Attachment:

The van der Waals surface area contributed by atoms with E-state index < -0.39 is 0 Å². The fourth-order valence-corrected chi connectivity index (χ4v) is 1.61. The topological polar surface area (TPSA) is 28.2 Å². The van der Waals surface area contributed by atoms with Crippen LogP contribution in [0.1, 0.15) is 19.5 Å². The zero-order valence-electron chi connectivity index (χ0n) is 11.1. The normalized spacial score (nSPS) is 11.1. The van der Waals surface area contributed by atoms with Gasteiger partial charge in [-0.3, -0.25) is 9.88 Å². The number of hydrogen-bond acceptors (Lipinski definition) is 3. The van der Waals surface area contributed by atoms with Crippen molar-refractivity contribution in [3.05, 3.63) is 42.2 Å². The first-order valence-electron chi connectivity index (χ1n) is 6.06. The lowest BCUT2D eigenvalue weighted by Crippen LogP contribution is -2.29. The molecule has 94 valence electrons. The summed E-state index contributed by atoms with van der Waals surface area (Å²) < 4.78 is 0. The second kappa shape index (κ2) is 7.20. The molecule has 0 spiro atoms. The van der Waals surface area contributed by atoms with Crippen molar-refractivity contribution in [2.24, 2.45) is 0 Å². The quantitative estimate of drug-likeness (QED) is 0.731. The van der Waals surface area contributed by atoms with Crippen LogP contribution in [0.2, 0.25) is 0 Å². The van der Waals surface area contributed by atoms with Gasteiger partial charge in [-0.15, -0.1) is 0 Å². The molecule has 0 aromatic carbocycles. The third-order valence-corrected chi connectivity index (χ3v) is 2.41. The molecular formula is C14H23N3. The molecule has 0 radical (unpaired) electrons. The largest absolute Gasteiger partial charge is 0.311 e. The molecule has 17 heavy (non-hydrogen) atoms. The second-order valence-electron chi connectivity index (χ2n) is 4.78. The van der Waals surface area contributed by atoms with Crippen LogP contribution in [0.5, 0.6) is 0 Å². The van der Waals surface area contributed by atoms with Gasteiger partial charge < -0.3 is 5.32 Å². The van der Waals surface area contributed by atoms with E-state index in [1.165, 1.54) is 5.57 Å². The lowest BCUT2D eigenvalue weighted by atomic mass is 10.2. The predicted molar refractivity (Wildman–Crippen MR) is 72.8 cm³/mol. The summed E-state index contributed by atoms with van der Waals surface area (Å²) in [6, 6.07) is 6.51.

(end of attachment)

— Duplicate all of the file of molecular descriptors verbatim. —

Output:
The van der Waals surface area contributed by atoms with E-state index < -0.39 is 0 Å². The fourth-order valence-corrected chi connectivity index (χ4v) is 1.61. The topological polar surface area (TPSA) is 28.2 Å². The van der Waals surface area contributed by atoms with Crippen LogP contribution in [0.1, 0.15) is 19.5 Å². The zero-order valence-electron chi connectivity index (χ0n) is 11.1. The normalized spacial score (nSPS) is 11.1. The van der Waals surface area contributed by atoms with Gasteiger partial charge in [-0.3, -0.25) is 9.88 Å². The number of hydrogen-bond acceptors (Lipinski definition) is 3. The van der Waals surface area contributed by atoms with Crippen molar-refractivity contribution in [3.05, 3.63) is 42.2 Å². The first-order valence-electron chi connectivity index (χ1n) is 6.06. The lowest BCUT2D eigenvalue weighted by Crippen LogP contribution is -2.29. The molecule has 94 valence electrons. The summed E-state index contributed by atoms with van der Waals surface area (Å²) < 4.78 is 0. The second kappa shape index (κ2) is 7.20. The molecule has 0 spiro atoms. The van der Waals surface area contributed by atoms with Crippen molar-refractivity contribution in [2.24, 2.45) is 0 Å². The quantitative estimate of drug-likeness (QED) is 0.731. The van der Waals surface area contributed by atoms with Crippen LogP contribution in [0.2, 0.25) is 0 Å². The van der Waals surface area contributed by atoms with Gasteiger partial charge in [-0.15, -0.1) is 0 Å². The molecule has 0 aromatic carbocycles. The third-order valence-corrected chi connectivity index (χ3v) is 2.41. The molecular formula is C14H23N3. The molecule has 0 radical (unpaired) electrons. The largest absolute Gasteiger partial charge is 0.311 e. The molecule has 17 heavy (non-hydrogen) atoms. The second-order valence-electron chi connectivity index (χ2n) is 4.78. The van der Waals surface area contributed by atoms with Crippen LogP contribution in [0.5, 0.6) is 0 Å². The van der Waals surface area contributed by atoms with Gasteiger partial charge < -0.3 is 5.32 Å². The van der Waals surface area contributed by atoms with E-state index in [1.165, 1.54) is 5.57 Å². The lowest BCUT2D eigenvalue weighted by atomic mass is 10.2. The predicted molar refractivity (Wildman–Crippen MR) is 72.8 cm³/mol. The summed E-state index contributed by atoms with van der Waals surface area (Å²) in [6, 6.07) is 6.51.